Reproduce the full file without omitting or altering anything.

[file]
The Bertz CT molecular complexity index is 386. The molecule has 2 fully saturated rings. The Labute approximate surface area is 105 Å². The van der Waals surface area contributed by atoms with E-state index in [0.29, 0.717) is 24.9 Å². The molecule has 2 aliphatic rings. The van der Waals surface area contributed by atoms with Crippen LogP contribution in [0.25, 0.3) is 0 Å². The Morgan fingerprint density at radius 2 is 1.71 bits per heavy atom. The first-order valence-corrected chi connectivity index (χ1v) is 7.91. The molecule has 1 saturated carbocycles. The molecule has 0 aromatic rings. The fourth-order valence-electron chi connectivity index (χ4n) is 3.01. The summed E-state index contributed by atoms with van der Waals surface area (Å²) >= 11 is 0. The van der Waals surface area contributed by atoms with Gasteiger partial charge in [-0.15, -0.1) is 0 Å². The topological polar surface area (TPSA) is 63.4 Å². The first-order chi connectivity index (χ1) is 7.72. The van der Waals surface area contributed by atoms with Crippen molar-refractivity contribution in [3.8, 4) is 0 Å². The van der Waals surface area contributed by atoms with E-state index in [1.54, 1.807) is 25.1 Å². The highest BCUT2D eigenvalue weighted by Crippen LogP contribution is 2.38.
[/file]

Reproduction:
The Bertz CT molecular complexity index is 386. The molecule has 2 fully saturated rings. The Labute approximate surface area is 105 Å². The van der Waals surface area contributed by atoms with E-state index in [0.29, 0.717) is 24.9 Å². The molecule has 2 aliphatic rings. The van der Waals surface area contributed by atoms with Crippen LogP contribution in [0.25, 0.3) is 0 Å². The Morgan fingerprint density at radius 2 is 1.71 bits per heavy atom. The first-order valence-corrected chi connectivity index (χ1v) is 7.91. The molecule has 1 saturated carbocycles. The molecule has 0 aromatic rings. The fourth-order valence-electron chi connectivity index (χ4n) is 3.01. The summed E-state index contributed by atoms with van der Waals surface area (Å²) >= 11 is 0. The van der Waals surface area contributed by atoms with Gasteiger partial charge in [-0.15, -0.1) is 0 Å². The topological polar surface area (TPSA) is 63.4 Å². The first-order chi connectivity index (χ1) is 7.72. The van der Waals surface area contributed by atoms with Crippen molar-refractivity contribution in [3.8, 4) is 0 Å². The van der Waals surface area contributed by atoms with E-state index in [1.54, 1.807) is 25.1 Å². The highest BCUT2D eigenvalue weighted by Crippen LogP contribution is 2.38.